Wednesday, 10 February 2010

Don't Ask, Don't Tell...

Via Squander Two, medics in Canada have been up to no good. And it's taken a long time to come to light:
This has been going on for years, and, out of all the medical students to pass through Canada's teaching hospitals in that time, one has noticed that it's immoral.

One.
While over in 'CiF', Rosa Freedman (a researcher on human rights at Queen Mary, University of London - there's a FAIL!, right out of the box..), sees nothing wrong in advancing the theory that everyone should be compulsorily tested for STDs:
An individual's right to decide whether to find out their status is trumped by other people's rights to know the risk of infection. Would compulsory tests be unpopular? Probably.
She's getting a thoroughly well-deserved kicking in the comments.

But I doubt she's reading them. For the same reasons those medics in Canada didn't bother to ask the question...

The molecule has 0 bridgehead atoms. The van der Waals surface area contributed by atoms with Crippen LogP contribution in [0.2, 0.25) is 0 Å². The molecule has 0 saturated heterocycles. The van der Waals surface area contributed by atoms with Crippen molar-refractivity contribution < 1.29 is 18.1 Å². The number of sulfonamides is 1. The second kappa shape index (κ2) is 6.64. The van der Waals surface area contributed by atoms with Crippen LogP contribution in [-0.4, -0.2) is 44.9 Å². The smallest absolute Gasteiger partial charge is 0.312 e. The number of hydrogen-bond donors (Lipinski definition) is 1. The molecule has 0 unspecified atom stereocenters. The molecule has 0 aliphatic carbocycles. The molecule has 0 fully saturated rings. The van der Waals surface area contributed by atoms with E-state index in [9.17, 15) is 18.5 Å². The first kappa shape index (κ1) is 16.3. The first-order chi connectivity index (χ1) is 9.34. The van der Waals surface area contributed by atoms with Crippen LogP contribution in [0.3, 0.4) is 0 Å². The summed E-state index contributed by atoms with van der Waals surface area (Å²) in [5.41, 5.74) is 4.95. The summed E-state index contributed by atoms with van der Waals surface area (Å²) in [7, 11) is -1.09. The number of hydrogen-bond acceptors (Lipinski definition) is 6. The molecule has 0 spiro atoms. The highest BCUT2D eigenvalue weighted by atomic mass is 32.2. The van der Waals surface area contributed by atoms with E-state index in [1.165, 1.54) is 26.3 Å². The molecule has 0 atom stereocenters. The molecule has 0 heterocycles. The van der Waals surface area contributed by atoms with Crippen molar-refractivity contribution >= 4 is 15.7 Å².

4 comments:

Krauser said...

Try suggesting mandatory paternity testing. Woah, the femtards won't like that one. Wimmin's liberation requires the right for wimmin to cuckhold sucker men

Macheath said...

re Canadian medics

In 'Stiff' - an entertaining exmination of death - Mary Roach describes how the advent of general anaesthesia meant that in US teaching hospitals,

'while a patient was under, the surgeon might invite a student to practice an appendectomy. Never mind that the patient didn't have appendicitis.One of the more common transgressions was the gratuitous pelvic exam.'

Sadly her bibliography is not detailed enough for further research - it would be interesting to get the patients' perspective on this.

Angry Exile said...

My flabber is ghasted. Looks like Canada is yet another country to avoid, or at least avoid getting ill in. My lack of a vagina might not be enough to put some of these professional orifice fondlers off.

JuliaM said...

"Try suggesting mandatory paternity testing. Woah, the femtards won't like that one."

They kicked up quite the fuss about having to name the father on birth certificates, didn't they?

"...it would be interesting to get the patients' perspective on this."

Indeed! I wonder how many other countries this was common practice in?

"My flabber is ghasted. Looks like Canada is yet another country to avoid..."

I'm surprised it hasn't been a more widely publicised scandal. S2's blog was the first I'd heard of it.